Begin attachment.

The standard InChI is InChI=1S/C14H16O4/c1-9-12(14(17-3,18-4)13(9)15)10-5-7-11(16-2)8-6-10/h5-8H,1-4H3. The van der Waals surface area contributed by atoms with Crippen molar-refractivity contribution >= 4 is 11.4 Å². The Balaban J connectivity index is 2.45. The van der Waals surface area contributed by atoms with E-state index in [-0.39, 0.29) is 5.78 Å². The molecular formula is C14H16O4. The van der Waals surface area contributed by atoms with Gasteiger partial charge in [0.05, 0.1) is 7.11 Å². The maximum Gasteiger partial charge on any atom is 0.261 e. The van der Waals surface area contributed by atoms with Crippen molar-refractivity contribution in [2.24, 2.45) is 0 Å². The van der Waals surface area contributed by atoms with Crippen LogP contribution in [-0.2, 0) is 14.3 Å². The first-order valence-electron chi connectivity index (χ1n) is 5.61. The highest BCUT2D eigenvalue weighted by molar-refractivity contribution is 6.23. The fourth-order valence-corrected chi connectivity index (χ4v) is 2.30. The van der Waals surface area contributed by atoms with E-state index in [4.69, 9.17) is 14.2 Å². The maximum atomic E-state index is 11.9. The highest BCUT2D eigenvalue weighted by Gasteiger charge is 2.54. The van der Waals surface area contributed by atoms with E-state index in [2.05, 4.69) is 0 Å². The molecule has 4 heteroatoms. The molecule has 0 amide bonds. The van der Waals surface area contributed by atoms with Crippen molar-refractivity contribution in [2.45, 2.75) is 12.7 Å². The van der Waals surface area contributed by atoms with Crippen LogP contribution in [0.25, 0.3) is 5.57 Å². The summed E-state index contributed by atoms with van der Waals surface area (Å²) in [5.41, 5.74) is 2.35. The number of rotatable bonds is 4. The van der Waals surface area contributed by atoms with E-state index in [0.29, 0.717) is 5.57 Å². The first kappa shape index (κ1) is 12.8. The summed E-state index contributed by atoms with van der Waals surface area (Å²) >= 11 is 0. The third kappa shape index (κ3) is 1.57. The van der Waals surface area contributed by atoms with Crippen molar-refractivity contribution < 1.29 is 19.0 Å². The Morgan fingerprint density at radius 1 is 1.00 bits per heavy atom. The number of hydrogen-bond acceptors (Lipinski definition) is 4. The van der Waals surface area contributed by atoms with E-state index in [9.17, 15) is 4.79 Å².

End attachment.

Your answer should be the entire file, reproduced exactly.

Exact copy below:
The standard InChI is InChI=1S/C14H16O4/c1-9-12(14(17-3,18-4)13(9)15)10-5-7-11(16-2)8-6-10/h5-8H,1-4H3. The van der Waals surface area contributed by atoms with Crippen molar-refractivity contribution >= 4 is 11.4 Å². The Balaban J connectivity index is 2.45. The van der Waals surface area contributed by atoms with E-state index in [-0.39, 0.29) is 5.78 Å². The molecular formula is C14H16O4. The van der Waals surface area contributed by atoms with Gasteiger partial charge in [0.05, 0.1) is 7.11 Å². The maximum Gasteiger partial charge on any atom is 0.261 e. The van der Waals surface area contributed by atoms with Crippen molar-refractivity contribution in [2.24, 2.45) is 0 Å². The van der Waals surface area contributed by atoms with Crippen LogP contribution in [-0.2, 0) is 14.3 Å². The first-order valence-electron chi connectivity index (χ1n) is 5.61. The highest BCUT2D eigenvalue weighted by molar-refractivity contribution is 6.23. The fourth-order valence-corrected chi connectivity index (χ4v) is 2.30. The van der Waals surface area contributed by atoms with E-state index in [4.69, 9.17) is 14.2 Å². The maximum atomic E-state index is 11.9. The highest BCUT2D eigenvalue weighted by Gasteiger charge is 2.54. The van der Waals surface area contributed by atoms with E-state index in [2.05, 4.69) is 0 Å². The molecule has 4 heteroatoms. The molecule has 0 amide bonds. The van der Waals surface area contributed by atoms with Crippen molar-refractivity contribution in [2.45, 2.75) is 12.7 Å². The van der Waals surface area contributed by atoms with Crippen LogP contribution in [0.25, 0.3) is 5.57 Å². The summed E-state index contributed by atoms with van der Waals surface area (Å²) in [5.41, 5.74) is 2.35. The number of rotatable bonds is 4. The van der Waals surface area contributed by atoms with E-state index in [0.29, 0.717) is 5.57 Å². The first kappa shape index (κ1) is 12.8. The summed E-state index contributed by atoms with van der Waals surface area (Å²) >= 11 is 0. The third kappa shape index (κ3) is 1.57. The van der Waals surface area contributed by atoms with Crippen molar-refractivity contribution < 1.29 is 19.0 Å². The Morgan fingerprint density at radius 1 is 1.00 bits per heavy atom. The number of hydrogen-bond acceptors (Lipinski definition) is 4. The van der Waals surface area contributed by atoms with E-state index in [9.17, 15) is 4.79 Å².